IBON on SDGs: We need alternative development vision after 2015 | RIGHTS FOR SUSTAINABILITY INITIATIVE Paul Quintos of IBON International speaks at a Rio+20 side event. Photo courtesy of IISD RIO DE JANEIRO, June 15, 2012 — Rights for Sustainability (R4S) delegate and IBON International program manager Paul Quintos at a Rio+20 side event put forward the case for a transformative development agenda to replace the Millennium Development Goals (MDGs). Quintos appeared alongside speakers from the United Nations Development Program (UNDP), the International Trade Union Confederation (ITUC), Global Policy Forum Europe, and the United Nations Non-Government Liaison Service (UN-NGLS) at the event, which was organized by IBON International and the UN-NGLS. The event focused on the potential of “Sustainable Development Goals” (SDGs), an idea first tabled by Colombia and being debated at Rio+20. It is believed that SDGs could be the framework to replace MDGs when they expire in 2015.
Can we live inside the doughnut? Why the world needs planetary and social boundaries This blog summaries a new Discussion Paper published by Oxfam. It does not represent Oxfam policy, but is intended to encourage public debate in the run-up to the UN conference on sustainable devolpment (Rio+20) in June. When crossing unknown territory, a compass can be pretty handy. Achieving sustainable development for nine billion people has to be high on the list of humanity’s great uncharted journeys. So here’s an idea for a global-scale compass to point us in the right direction (Fig 1). Fig 1. Source: Oxfam, inspired by Rockström et al (2009) What’s going on here? Putting excessive stress on these critical processes could lead to tipping points of abrupt and irreversible environmental change, so Rockström et al proposed a set of boundaries for avoiding those danger zones. That’s a compelling approach to environmental sustainability, but humanity is glaringly absent from the picture. So how about combining planetary boundaries together with the concept of social boundaries? 1. 2.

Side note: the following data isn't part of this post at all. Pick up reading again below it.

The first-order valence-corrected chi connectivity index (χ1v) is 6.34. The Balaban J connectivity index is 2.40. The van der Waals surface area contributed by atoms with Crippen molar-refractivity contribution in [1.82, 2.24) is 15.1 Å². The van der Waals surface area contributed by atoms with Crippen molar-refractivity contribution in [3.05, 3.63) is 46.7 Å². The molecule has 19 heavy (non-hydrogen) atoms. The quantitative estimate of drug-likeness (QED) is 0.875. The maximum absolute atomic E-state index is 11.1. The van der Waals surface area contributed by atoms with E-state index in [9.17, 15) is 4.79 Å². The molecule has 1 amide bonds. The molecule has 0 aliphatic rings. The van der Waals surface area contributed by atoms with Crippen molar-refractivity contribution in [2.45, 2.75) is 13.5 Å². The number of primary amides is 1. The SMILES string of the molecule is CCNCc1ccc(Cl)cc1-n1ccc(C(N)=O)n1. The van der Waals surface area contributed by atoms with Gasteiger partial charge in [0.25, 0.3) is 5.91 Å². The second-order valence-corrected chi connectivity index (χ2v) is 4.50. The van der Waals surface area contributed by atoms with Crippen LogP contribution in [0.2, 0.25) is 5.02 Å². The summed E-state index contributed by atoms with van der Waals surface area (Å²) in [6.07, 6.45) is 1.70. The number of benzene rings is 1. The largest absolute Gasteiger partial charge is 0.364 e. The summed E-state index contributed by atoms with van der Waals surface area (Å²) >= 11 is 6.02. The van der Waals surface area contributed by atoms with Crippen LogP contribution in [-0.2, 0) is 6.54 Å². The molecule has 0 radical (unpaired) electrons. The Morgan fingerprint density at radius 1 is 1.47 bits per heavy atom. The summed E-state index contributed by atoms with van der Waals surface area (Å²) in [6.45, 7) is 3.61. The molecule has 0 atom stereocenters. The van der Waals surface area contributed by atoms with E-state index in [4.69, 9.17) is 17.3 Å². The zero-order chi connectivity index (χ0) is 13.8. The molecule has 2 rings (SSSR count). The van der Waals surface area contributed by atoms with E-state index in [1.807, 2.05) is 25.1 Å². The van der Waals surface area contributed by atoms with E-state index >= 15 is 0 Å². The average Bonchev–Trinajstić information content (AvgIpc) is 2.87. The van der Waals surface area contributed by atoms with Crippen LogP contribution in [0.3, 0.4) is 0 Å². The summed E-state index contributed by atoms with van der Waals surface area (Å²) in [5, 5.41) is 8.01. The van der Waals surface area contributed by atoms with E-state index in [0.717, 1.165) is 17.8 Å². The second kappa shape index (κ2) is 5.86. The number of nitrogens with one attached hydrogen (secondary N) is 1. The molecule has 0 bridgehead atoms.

5 Reasons Mobile Is the Future of Sustainable Development Social media and technology hold a unique position when it comes to shaping sustainable solutions for the future or our planet. At the core of many of these possibilities for change are mobile phones. There are now 6.2 billion mobile phone subscriptions held by 4.2 billion mobile subscribers around the world — and that number is only increasing. By 2017, Ericsson forecasts 9 billion mobile subscriptions. As mobile continues its rapid run toward global adoption, more people will access the Internet solely through mobile devices. Mobile phones are even replacing paper money, helping to provide a check on authority and improving rural health standards. This week, government and thought leaders are convening in Rio de Janeiro to discuss the future of sustainable development. Mobile phones are at the heart of many of these solutions. 1. “Mobile phones in the health space feels like the Internet and ecommerce in 1994 and 1995,” says Paul Ellingstad, HP’s director of global heath. 2. 3. 4. 5.